If you live in England and teach literacy, you’ll have heard of 100 high-frequency words! You may also remember Neil MacGregor’s recent and marvellous ‘History of the World in 100 Objects’ series. Well, now David Crystal has turned his attention once more to the subject of language and produced the Story of English in 100 Words.
The words he has chosen are meant to ‘tell a story’, be redolent of their time and the culture they represented. The first is the oldest known word carved in the runic script, known as the futhorc, after the first six letters of its alphabet, on a roe-deer’s ankle bone and found in a cemetery site in Norfolk. The word appears to be, raïhan or roe-deer.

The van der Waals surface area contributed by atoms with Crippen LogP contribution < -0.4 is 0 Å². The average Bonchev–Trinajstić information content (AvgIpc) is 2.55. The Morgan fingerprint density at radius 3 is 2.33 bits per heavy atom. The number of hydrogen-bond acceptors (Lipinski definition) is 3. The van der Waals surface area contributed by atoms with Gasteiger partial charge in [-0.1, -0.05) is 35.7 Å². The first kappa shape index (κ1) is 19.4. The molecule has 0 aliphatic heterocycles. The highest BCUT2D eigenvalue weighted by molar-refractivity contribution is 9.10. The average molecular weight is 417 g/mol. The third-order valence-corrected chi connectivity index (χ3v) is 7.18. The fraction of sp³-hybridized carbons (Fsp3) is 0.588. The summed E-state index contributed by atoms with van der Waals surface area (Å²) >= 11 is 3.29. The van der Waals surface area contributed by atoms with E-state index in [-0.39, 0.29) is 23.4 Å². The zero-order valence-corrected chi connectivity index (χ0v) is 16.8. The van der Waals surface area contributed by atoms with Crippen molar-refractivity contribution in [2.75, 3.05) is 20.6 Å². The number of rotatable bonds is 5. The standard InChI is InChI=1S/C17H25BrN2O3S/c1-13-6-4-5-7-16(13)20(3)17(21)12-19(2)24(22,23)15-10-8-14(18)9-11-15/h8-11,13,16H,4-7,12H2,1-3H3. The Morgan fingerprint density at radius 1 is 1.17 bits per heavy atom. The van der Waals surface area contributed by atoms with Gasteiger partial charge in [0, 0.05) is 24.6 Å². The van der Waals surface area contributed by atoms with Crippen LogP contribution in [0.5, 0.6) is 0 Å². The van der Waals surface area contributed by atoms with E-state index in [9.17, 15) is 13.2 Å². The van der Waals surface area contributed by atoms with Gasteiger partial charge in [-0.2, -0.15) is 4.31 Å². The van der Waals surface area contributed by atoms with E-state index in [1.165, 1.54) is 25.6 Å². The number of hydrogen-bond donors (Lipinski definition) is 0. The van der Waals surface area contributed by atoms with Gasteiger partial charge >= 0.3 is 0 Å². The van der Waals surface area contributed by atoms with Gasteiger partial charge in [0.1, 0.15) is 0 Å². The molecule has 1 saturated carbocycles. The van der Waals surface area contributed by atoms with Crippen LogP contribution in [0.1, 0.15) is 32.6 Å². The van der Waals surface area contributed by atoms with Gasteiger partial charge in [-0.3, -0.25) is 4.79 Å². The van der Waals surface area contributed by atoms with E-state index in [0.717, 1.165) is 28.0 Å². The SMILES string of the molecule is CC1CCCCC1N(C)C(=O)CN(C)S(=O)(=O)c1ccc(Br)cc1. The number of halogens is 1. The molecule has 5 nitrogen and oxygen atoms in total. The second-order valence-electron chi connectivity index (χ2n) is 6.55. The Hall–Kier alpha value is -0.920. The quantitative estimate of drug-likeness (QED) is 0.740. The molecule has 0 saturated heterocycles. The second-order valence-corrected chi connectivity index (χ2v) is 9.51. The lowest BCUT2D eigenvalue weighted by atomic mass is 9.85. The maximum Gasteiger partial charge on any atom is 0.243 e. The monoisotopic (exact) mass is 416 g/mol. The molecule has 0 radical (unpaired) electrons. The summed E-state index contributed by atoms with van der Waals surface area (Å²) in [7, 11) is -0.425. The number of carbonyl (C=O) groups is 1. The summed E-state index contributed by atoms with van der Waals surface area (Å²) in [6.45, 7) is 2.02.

From thence, the list, which as you might expect is chronological, includes words from Anglo-Saxon, though probably not as many as you’d think, Early English, Middle English, right through to Modern English.
They embrace not only the words we write but colloquial words like ‘doobry’ and ‘dilly-dally’. Then there are dialect words, such as ‘brock’. [My own favourite is the north Staffordshire word ‘sneeped’], grammatical words, and ‘rude’ words, of which there are three, introduced ‘blushingly’ by their initials alone!
As the English language is a veritable ‘vacuum cleaner, eagerly sucking in words from other languages whenever English speakers find it useful to do so’, you’ll also find ‘dinkum’ and ‘schmooze’. Of course, no such list would be complete without a word from Harry Potter – ‘muggle’ –, or one spawned from the new technologies – ‘Twittersphere’ – which is where he leaves us, for now!